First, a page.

INSiGHT: Breaking the Fourth Wall - A Glimpse into a Misunderstood Art

By Ian Soltes 23.04.2017 3

Breaking the fourth wall is an art form that is very poorly understood. The term comes from the old plays in which each would have three walls (stage right, stage left, and the back of the stage), as well as the 'fourth' wall between the play and the audience. Whenever a character directly addressed the audience, especially when it would make little sense to, those involved directly in the play, it would become known as 'breaking the fourth wall'. A prime example of this would be the famous Marvel character Deadpool or, for a more gaming relevant equivalent, the Disgaea series as a whole, or even the recent point-and-click adventure release, Thimbleweed Park.

Image for INSiGHT: Breaking the Fourth Wall - A Glimpse into a Misunderstood Art

Neptune: Or me! Your most loveable, and adorable, protagonist!

What the, Neptune, what the heck are you doing here? Didn't you learn your lesson back when I wrote your character profile?

Neptune: Of course I did. I mean, I'm not stupid or anything like that, but I figured you could use a biiit of help on this one. You're talking about breaking the fourth wall and I'm totes all over that.

Yes, but I don't need a secondary voice! I'm fine writing this on my own. You're not even real! Heck, you're just someone I'm writing into the article right now, so it's not like you're even just writing in bits of text without my consent.

Neptune: Yup. I'm still here though, right?

I… I… Gosh darn it!

Anyways, breaking the fourth wall is something that's very hard to do. Rather, it's very easy to do, but it's hard to do properly. After all, it's easy to throw a baseball, but it's hard to throw a strike, especially against a good batter. Let this count, then, as a bit of a guide on how to do it right and what pitfalls to avoid.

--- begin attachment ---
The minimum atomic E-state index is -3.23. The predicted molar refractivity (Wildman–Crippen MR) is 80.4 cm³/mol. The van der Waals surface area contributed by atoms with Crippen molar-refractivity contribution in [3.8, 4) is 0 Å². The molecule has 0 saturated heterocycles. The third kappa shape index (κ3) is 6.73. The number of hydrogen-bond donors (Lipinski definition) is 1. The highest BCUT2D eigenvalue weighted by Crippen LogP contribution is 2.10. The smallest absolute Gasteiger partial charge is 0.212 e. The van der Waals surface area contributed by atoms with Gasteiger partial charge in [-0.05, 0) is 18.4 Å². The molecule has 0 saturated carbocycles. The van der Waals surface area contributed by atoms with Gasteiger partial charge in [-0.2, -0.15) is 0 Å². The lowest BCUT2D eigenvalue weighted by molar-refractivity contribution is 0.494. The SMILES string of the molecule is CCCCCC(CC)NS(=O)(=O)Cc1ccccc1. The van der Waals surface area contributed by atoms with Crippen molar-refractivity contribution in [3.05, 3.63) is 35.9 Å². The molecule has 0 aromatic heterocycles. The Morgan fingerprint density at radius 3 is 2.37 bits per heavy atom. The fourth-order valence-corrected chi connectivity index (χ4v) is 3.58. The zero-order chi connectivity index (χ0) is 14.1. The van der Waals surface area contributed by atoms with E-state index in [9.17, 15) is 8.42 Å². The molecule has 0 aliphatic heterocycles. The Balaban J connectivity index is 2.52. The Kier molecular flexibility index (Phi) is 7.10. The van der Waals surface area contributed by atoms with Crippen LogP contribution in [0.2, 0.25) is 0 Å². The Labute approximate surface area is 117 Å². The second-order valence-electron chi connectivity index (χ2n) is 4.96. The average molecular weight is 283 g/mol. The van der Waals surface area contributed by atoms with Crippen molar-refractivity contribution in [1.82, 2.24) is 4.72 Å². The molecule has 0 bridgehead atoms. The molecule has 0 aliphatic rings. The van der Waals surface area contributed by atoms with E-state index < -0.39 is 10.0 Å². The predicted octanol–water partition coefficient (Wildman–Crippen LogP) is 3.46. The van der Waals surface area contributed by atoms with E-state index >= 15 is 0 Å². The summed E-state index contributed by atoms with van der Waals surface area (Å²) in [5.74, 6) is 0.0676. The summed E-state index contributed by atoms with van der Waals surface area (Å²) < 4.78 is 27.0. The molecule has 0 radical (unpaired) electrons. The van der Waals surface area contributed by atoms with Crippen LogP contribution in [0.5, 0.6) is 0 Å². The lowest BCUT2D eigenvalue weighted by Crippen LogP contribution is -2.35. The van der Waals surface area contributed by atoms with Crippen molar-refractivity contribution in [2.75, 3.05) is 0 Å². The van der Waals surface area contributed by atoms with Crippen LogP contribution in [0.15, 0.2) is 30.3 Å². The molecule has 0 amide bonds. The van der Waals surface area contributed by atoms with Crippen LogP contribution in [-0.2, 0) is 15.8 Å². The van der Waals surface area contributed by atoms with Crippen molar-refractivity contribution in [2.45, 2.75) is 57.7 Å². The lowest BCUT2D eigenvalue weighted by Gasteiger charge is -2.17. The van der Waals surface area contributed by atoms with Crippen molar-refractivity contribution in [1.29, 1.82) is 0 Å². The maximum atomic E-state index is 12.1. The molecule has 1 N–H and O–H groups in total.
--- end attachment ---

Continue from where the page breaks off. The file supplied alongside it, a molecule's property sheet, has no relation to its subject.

1.) The character's actions need to make sense, even when they make no sense. This one is actually the easiest to do. Each and every character is different but it's important to keep them consistent both with themselves and the world. Imagine playing a game like Dragon Age in which things are grim, dark, and played totally straight. There may be the occasional Easter egg, like a Krogan head mounted as a trophy, but nothing that would really break the fourth wall. Then, suddenly out of nowhere, Sten turns to the screen and says something like, 'You know, with all this walking and questing, it almost feels like something that J.R.R. Tolkien would have written, but with all this grimness and death, it's closer to J.R.R. Martin.'

Neptune: Oh wow. That would totally suck. My immersion would be broken and I'd have no fun.


Neptune: They need to be a bit more like me!

Image for INSiGHT: Breaking the Fourth Wall - A Glimpse into a Misunderstood Art

That's actually kind of spot-on. From Pinky Pie, to Neptune, and Deadpool, all these characters need to act in a manner consistent with their characterisation - one that makes sense for their universe and story, even when they are making no sense. In the Marvel universe, for example, crazy stuff happens a lot. Be it stories about a massive amount of clones, giant monsters that snack on planets, time travel, superheroes in 1602 A.D., or whatever, crazy stuff happens all the time. That a character in such a world would become aware of the fact that they are in a comic isn't just some arbitrary notion but, instead, sensible.

Neptune: Yeah. Like me. In my games I'm always a bit off, but unlike my fellow goddesses I'm always playing games and the like, as well as being the personification of a game console.

Actually, Neptune, what are you, really? The game acts like you're a goddess, but you lost your powers and became a human, but at least various bits about you seem to imply you're at least electronically enhanced...

Neptune: Truly. A mystery for the ages… or until the next game gets released.

The theme, however, is consistency. Deadpool is always of questionable sanity but he can be predicted to act in certain ways and mannerisms. If he showed up being grim, depressed, and drinking copious amounts of tea, people would recognise that something was wrong with him instantly. Pinky Pie cares immensely about making other ponies happy and having fun and her fourth-wall breaking is just part of that. It makes sense for her in-character, as well as remaining consistent to her whacky and up-beat personality. You don't need to have a humorous and slightly crazy character to break the wall, just a character to whom breaking the wall makes perfect sense. Especially since, in point two…

Image for INSiGHT: Breaking the Fourth Wall - A Glimpse into a Misunderstood Art

2.) Neptune: The world matters!

Hey! My article!

Neptune: Sorry. I just want to handle this one first-hand. You see, in my world, games are love and games are life. Our nations are ruled by goddesses who are the personifications of consoles and we even kind of follow the console wars fairly closely. Heck, people pirating games even weaken us as goddesses! That means a character from such a game, one that's a goddess of games no less, would be aware that she's in a game - it just makes sense!